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Diego Castillo
Diego Castillo

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Scroll to Input on Formik Failed Submission

Formik is a well known React library that allows to create forms, manage, and validate their state. It comes with built-in support for Yup, a schema builder for value parsing and validation.

The FieldArrray helper is one of my favorite Formik features. It enables the manipulation of lists with ease. One caveat, is that these type of forms usually become long, to the point where all its inputs are not necessarily visible in the window.

And what if the user made a mistake on a field? Which field was it? Is that field currently visible to the user? The goal of this blog post is to showcase a solution which automatically scrolls an input into the visible area of the window, so that users know which input in the form is invalid.

Formik Errors

When combined with Yup, Formik will automatically transform validation errors into an object whose properties match its values. For instance, given a form has the following initial values and validation schema:

const initialValues = {
  friends: [{ name: "", email: "" }],

const schema = Yup.object().shape({
  friends: Yup.array(
      name: Yup.string().required("Required"),
      email: Yup.string().email("Invalid email").required("Required"),
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An invalid form submission, where the first "friend" input doesn't have a name, and the second one has an invalid email, will look as follows:

const errors = {
  friends: [{ name: "Required" }, { email: "Invalid email" }],
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We can take advantage of this error formatting, in combination with Formik's fields' name usage of object dot-notation (e.g., <Field name={`friends[${index}].name`} />) to reference nested values, and find an invalid input in the DOM.

Scroll To Field Error

The first step is to transform a Formik error object to dot-notation, so that we can later on search for inputs by their unique name.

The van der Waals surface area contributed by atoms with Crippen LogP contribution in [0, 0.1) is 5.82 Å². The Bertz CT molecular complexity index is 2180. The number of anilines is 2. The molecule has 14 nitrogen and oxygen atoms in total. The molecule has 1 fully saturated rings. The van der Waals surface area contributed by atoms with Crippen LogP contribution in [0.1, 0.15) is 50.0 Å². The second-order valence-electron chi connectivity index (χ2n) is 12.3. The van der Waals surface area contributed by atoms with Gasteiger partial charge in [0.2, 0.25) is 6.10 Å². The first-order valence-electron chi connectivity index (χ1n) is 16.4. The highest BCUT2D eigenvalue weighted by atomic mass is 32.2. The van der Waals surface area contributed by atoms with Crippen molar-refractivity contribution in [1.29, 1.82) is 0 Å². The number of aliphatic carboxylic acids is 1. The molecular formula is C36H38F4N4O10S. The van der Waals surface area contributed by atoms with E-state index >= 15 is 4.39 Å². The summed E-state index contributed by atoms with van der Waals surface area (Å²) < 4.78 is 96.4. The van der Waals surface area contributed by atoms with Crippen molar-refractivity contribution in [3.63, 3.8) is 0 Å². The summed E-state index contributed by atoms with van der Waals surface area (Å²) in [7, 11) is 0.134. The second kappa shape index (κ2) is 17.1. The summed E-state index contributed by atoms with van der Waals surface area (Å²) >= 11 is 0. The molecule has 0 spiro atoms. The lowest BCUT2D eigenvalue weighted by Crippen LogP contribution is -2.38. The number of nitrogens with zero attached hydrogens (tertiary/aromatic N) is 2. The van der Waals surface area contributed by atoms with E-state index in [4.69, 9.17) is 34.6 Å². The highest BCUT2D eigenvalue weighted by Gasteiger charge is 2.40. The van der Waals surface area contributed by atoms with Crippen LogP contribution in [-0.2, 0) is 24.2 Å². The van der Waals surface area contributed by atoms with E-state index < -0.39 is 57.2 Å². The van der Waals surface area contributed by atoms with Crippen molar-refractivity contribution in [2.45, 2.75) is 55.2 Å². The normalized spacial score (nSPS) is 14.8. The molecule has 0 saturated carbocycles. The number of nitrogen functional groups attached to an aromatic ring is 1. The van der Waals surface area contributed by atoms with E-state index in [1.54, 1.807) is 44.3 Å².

The getFieldErrorNames() function takes a Formik error as an argument, and returns an array of error field names using object dot-notation for array fields. For instance, given the error object from above, it'll return ['', ''], meaning that these attributes at that index have a validation error.

export const getFieldErrorNames = formikErrors => {
  const transformObjectToDotNotation = (obj, prefix = "", result = []) => {
    Object.keys(obj).forEach(key => {
      const value = obj[key]
      if (!value) return

      const nextKey = prefix ? `${prefix}.${key}` : key
      if (typeof value === "object") {
        transformObjectToDotNotation(value, nextKey, result)
      } else {

    return result

  return transformObjectToDotNotation(formikErrors)
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Next up, getFieldErrorNames() needs to be executed when a user submits the form with invalid data. Unfortunately, Formik doesn't (yet) provide a sort of callback for a client-side failed submission, thus what we'll be doing instead, is listening to submitCount changes, and executing our custom logic to scroll to an invalid input there.

The <ScrollToFieldError/> component listens to submitCount changes, and calls getFieldErrorNames() when the form is invalid. If getFieldErrorNames() returns any field error names, it'll query the first element by name, and scroll it into visible area of the window.

export const ScrollToFieldError = () => {
  const { submitCount, isValid, errors } = useFormikContext()

  useEffect(() => {
    if (isValid) return

    const fieldErrorNames = getFieldErrorNames(errors)
    if (fieldErrorNames.length <= 0) return

    const element = document.querySelector(
    if (!element) return

    // Scroll to first known error into view
    element.scrollIntoView({ behavior: "smooth", block: "center" })
  }, [submitCount]) // eslint-disable-line react-hooks/exhaustive-deps

  return null
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And that's it! The <ScrollToFieldError/> component can be used within a Formik form (so that it has access to Formik's context), and whenever an invalid form submission occurs, it'll automatically scroll the first invalid input into the visible area of the window.

A live demo is available in this CodeSandbox, and all the code required for it in GitHub.

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